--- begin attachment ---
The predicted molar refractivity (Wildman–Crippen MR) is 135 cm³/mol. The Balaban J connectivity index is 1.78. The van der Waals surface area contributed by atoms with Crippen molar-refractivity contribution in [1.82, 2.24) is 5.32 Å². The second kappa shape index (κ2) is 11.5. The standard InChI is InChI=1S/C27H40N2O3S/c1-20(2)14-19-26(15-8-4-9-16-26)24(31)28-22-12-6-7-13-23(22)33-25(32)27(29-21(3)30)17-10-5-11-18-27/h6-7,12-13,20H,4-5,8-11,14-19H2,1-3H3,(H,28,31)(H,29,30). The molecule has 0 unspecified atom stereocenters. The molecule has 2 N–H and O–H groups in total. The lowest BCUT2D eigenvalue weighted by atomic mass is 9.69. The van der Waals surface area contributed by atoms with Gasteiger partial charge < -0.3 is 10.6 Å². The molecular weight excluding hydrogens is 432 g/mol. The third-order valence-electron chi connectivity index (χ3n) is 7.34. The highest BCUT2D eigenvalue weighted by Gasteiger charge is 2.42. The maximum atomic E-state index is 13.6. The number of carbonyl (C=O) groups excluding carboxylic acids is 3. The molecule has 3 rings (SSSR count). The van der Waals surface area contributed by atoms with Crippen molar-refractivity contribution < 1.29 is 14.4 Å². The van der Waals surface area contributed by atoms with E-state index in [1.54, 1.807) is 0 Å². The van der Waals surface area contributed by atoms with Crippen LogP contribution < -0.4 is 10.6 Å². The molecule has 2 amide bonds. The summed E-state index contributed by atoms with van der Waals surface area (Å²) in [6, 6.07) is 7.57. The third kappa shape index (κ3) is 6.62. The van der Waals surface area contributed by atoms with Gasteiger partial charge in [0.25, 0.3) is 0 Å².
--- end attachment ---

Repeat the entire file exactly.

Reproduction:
The predicted molar refractivity (Wildman–Crippen MR) is 135 cm³/mol. The Balaban J connectivity index is 1.78. The van der Waals surface area contributed by atoms with Crippen molar-refractivity contribution in [1.82, 2.24) is 5.32 Å². The second kappa shape index (κ2) is 11.5. The standard InChI is InChI=1S/C27H40N2O3S/c1-20(2)14-19-26(15-8-4-9-16-26)24(31)28-22-12-6-7-13-23(22)33-25(32)27(29-21(3)30)17-10-5-11-18-27/h6-7,12-13,20H,4-5,8-11,14-19H2,1-3H3,(H,28,31)(H,29,30). The molecule has 0 unspecified atom stereocenters. The molecule has 2 N–H and O–H groups in total. The lowest BCUT2D eigenvalue weighted by atomic mass is 9.69. The van der Waals surface area contributed by atoms with Gasteiger partial charge < -0.3 is 10.6 Å². The molecular weight excluding hydrogens is 432 g/mol. The third-order valence-electron chi connectivity index (χ3n) is 7.34. The highest BCUT2D eigenvalue weighted by Gasteiger charge is 2.42. The maximum atomic E-state index is 13.6. The number of carbonyl (C=O) groups excluding carboxylic acids is 3. The molecule has 3 rings (SSSR count). The van der Waals surface area contributed by atoms with Crippen molar-refractivity contribution < 1.29 is 14.4 Å². The van der Waals surface area contributed by atoms with E-state index in [1.54, 1.807) is 0 Å². The van der Waals surface area contributed by atoms with Crippen LogP contribution < -0.4 is 10.6 Å². The molecule has 2 amide bonds. The summed E-state index contributed by atoms with van der Waals surface area (Å²) in [6, 6.07) is 7.57. The third kappa shape index (κ3) is 6.62. The van der Waals surface area contributed by atoms with Gasteiger partial charge in [0.25, 0.3) is 0 Å².